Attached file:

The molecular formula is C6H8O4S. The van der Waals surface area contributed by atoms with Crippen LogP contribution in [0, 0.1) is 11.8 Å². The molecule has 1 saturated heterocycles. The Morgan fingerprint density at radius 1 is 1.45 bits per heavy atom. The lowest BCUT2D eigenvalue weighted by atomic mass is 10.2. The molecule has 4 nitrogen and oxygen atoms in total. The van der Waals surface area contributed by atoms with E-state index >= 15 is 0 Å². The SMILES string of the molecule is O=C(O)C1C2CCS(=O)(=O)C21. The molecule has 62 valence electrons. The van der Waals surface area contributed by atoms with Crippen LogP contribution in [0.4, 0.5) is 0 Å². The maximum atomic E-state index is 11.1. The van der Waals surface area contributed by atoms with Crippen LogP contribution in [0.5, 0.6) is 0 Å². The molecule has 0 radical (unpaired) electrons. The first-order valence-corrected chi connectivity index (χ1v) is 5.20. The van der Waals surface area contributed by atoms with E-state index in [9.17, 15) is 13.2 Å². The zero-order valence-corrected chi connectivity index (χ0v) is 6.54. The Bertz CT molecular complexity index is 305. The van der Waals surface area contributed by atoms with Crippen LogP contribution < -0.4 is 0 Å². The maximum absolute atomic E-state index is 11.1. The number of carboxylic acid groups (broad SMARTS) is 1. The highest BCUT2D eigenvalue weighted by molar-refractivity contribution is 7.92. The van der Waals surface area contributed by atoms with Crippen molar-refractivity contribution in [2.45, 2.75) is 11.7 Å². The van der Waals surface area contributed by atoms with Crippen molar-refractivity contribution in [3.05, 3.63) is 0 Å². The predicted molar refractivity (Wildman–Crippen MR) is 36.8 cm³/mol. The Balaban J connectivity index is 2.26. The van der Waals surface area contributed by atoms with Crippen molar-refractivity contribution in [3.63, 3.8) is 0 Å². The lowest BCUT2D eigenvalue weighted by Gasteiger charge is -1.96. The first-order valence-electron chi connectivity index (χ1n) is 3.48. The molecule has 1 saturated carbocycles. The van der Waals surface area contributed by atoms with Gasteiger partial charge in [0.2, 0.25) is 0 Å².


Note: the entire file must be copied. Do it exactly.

The molecular formula is C6H8O4S. The van der Waals surface area contributed by atoms with Crippen LogP contribution in [0, 0.1) is 11.8 Å². The molecule has 1 saturated heterocycles. The Morgan fingerprint density at radius 1 is 1.45 bits per heavy atom. The lowest BCUT2D eigenvalue weighted by atomic mass is 10.2. The molecule has 4 nitrogen and oxygen atoms in total. The van der Waals surface area contributed by atoms with E-state index >= 15 is 0 Å². The SMILES string of the molecule is O=C(O)C1C2CCS(=O)(=O)C21. The molecule has 62 valence electrons. The van der Waals surface area contributed by atoms with Crippen LogP contribution in [0.4, 0.5) is 0 Å². The maximum atomic E-state index is 11.1. The van der Waals surface area contributed by atoms with Crippen LogP contribution in [0.5, 0.6) is 0 Å². The molecule has 0 radical (unpaired) electrons. The first-order valence-corrected chi connectivity index (χ1v) is 5.20. The van der Waals surface area contributed by atoms with E-state index in [9.17, 15) is 13.2 Å². The zero-order valence-corrected chi connectivity index (χ0v) is 6.54. The Bertz CT molecular complexity index is 305. The van der Waals surface area contributed by atoms with Crippen LogP contribution < -0.4 is 0 Å². The maximum absolute atomic E-state index is 11.1. The number of carboxylic acid groups (broad SMARTS) is 1. The highest BCUT2D eigenvalue weighted by molar-refractivity contribution is 7.92. The van der Waals surface area contributed by atoms with Crippen molar-refractivity contribution in [2.45, 2.75) is 11.7 Å². The van der Waals surface area contributed by atoms with Crippen molar-refractivity contribution in [3.05, 3.63) is 0 Å². The predicted molar refractivity (Wildman–Crippen MR) is 36.8 cm³/mol. The Balaban J connectivity index is 2.26. The van der Waals surface area contributed by atoms with Crippen molar-refractivity contribution in [3.63, 3.8) is 0 Å². The lowest BCUT2D eigenvalue weighted by Gasteiger charge is -1.96. The first-order valence-electron chi connectivity index (χ1n) is 3.48. The molecule has 1 saturated carbocycles. The van der Waals surface area contributed by atoms with Gasteiger partial charge in [0.2, 0.25) is 0 Å².